The problem

My house is built on a crawlspace and the floor of the house is just a few inches above grade. The hose bibbs come straight out of the crawlspace and are thus very close to the ground. The guys who installed them 60 years ago knew this would be awkward, so they pointed the outlets 45º away from vertical.

I'm ready to solve this awkwardness in a way that does not increase the risk of freezing pipes. Here's what I've considered so far:

Frost-free sillcock

A modern, frost-free sillcock placed 18" above grade and plumbed down to the crawlspace inside an exterior wall. This is problematic because the shortest frost-free sillcock available (called a six-inch one) is actually more than eight inches long and might not fit within the thickness of the wall.

Sillcock with shutoff

A regular spigot placed 18" above grade and plumbed down to the crawlspace inside an exterior wall, but with a draining shuttoff valve inside the crawlspace. This is problematic because I might forget to shut off the water in the crawlspace and because the winter here (Colorado) is mild enough that needing occasional use of the hose during winter is inevitable.

Elaborate electromechanical solution

A regular spigot, but with a three-way solenoid valve inside the crawlspace that can shut off and drain the final leg of the spigot run, controlled by an above-ground switch. I'm not averse to setting this up, but it seems like there must be a simpler answer.

I'm not completely satisfied with any of these choices. What is the best way to raise my spigots above ground without introducing an untoward freezing risk?

  • Is the awkwardness the angle of the hose connection pointing toward the ground or the fact that the shutoff handle is so low? Also, are you concerned about current vulnerability to freezing or only if you extend the external piping?
    – bib
    Commented Jul 18, 2012 at 21:10
  • @bib, the problem is mainly the small distance to the ground, not the angle. If the spigot had the same 45º angle but were magically a foot higher, I'd be satisfied. And I'm not currently worried about freezing because the crawlspace stays pretty warm and the pipe runs horizontally directly through the wall into the crawlspace. Also, it appears to be the original spigot and pipe and has been in service for 60 years. Commented Jul 18, 2012 at 22:02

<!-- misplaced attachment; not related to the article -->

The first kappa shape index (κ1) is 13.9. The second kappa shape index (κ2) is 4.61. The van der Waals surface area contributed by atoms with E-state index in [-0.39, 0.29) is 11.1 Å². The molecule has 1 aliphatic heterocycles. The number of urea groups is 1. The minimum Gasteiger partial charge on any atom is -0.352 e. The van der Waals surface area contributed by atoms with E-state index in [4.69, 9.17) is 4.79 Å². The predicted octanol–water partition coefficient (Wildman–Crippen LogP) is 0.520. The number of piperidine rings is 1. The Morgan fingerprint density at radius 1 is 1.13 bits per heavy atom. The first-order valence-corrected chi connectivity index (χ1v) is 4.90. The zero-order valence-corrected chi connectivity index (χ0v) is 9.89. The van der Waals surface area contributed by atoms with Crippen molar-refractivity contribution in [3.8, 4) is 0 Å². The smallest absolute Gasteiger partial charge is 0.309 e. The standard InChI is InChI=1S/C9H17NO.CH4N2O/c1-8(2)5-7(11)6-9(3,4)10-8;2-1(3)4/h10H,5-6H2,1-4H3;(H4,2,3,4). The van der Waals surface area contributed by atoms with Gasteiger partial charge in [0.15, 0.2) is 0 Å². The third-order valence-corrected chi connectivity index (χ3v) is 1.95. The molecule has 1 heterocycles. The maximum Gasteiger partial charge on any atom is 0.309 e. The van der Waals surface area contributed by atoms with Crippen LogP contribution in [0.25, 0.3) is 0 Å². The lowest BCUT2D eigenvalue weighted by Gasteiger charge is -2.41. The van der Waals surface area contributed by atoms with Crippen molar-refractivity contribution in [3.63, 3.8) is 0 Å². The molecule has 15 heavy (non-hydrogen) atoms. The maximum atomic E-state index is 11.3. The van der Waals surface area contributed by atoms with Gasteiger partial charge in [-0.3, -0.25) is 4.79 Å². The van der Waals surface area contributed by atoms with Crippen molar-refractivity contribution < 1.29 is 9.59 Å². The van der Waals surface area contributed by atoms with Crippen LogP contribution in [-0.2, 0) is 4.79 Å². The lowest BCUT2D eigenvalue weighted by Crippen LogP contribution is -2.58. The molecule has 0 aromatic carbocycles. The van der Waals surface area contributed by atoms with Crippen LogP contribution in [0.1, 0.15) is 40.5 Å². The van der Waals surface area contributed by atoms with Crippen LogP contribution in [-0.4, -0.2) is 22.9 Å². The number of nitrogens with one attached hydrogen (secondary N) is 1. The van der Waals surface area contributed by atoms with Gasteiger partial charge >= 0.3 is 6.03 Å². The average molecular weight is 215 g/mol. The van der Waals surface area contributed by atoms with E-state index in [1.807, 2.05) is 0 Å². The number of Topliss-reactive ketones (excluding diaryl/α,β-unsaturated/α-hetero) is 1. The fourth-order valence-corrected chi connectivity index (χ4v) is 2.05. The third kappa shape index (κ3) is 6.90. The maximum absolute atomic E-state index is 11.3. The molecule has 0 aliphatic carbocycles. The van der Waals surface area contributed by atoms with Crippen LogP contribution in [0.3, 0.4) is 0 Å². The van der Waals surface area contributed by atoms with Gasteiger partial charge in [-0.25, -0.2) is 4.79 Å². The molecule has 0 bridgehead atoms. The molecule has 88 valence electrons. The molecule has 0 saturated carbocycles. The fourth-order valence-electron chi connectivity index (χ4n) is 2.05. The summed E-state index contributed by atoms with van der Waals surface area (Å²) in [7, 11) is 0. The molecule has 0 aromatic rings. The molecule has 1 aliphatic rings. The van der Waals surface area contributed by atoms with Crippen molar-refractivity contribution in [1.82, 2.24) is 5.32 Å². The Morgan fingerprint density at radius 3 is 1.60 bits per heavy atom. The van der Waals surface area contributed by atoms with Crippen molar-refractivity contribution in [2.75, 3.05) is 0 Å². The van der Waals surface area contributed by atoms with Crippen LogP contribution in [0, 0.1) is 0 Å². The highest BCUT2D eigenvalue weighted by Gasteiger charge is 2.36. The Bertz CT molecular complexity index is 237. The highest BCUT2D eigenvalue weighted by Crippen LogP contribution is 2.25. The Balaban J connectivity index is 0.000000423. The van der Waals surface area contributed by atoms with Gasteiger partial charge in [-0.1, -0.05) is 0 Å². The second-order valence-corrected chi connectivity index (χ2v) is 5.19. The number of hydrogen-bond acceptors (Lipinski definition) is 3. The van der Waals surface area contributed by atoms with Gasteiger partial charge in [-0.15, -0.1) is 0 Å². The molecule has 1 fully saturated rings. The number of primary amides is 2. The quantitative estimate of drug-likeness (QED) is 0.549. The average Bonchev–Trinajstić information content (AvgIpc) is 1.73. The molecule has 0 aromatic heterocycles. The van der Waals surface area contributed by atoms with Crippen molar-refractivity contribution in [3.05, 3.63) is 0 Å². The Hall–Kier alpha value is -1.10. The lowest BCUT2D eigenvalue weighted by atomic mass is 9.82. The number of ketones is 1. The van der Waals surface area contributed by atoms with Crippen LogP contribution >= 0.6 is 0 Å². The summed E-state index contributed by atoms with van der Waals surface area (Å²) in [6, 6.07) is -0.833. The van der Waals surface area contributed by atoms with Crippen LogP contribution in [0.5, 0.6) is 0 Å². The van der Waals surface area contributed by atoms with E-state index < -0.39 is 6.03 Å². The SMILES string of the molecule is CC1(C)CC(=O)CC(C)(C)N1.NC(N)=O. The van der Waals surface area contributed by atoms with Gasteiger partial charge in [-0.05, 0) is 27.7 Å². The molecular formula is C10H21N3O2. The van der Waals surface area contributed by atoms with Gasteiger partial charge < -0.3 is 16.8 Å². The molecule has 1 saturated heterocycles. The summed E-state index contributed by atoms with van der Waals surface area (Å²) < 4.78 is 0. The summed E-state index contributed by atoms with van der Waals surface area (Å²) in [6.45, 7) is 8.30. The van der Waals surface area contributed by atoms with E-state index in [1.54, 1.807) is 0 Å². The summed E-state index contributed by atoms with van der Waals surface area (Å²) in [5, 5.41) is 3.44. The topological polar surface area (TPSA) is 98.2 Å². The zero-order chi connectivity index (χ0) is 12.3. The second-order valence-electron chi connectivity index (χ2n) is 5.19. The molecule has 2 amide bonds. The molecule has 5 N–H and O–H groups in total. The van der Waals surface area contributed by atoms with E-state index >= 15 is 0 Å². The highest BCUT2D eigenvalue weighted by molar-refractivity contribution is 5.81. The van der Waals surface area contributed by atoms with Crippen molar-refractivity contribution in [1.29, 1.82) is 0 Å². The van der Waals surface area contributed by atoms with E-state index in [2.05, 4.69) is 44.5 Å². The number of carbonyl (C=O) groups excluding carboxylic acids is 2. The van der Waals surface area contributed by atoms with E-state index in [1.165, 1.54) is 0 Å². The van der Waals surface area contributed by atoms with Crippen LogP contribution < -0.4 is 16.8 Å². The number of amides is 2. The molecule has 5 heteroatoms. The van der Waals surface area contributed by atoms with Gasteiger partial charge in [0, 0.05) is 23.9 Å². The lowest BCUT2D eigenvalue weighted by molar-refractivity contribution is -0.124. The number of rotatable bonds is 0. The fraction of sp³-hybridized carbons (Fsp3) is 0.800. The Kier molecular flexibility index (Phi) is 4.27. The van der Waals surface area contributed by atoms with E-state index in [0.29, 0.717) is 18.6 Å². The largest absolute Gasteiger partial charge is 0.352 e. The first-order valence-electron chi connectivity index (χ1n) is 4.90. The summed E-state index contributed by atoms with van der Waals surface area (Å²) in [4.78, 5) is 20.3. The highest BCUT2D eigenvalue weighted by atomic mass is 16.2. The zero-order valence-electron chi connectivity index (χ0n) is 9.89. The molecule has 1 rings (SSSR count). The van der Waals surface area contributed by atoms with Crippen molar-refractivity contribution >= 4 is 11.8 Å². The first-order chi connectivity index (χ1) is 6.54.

3 Answers 3


The link describes a yard hydrant or a barn hydrant. It is similar to a frost proof sillcock. The installation requires that you bury your supply line to 4 feet. The plus is you can put it any where in your yard.


I would definitely be worried about remembering to drain the valve, and it's also a pain that you'd have to drain it inside. Your second option is pretty good though, otherwise.

Another option, which is probably easier, would be to make up an adapter of sorts for the outside. Take a regular spigot, attach to a 90 degree elbow, and put a hose adapter on the bottom. Mount this to the outside of your house at a convenient height. Use a washing machine hose (or preferably something slightly bigger, eg: find or make a small female-female garden hose) and connect your existing sillcock to this new contraption. Leave the existing one on all the time.

You could use CPVC if you paint it (to protect from ultraviolet) or any other material that is not going to break down when exposed to sunlight. The key is that you can disconnect and drain it. If you do end up installing a frost-free sillcock, you can winterize it by simply shutting off the sillcock and disconnecting the hose.

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What about the following:

  1. Replace the existing bibb with an elbow pointing upward
  2. Attach a valve with a drain as shown below
  3. Add a pipe to the desired height
  4. Add an elbow and bibb

In the winter, close the lower valve and open the bibb and the drain.

valve with drain

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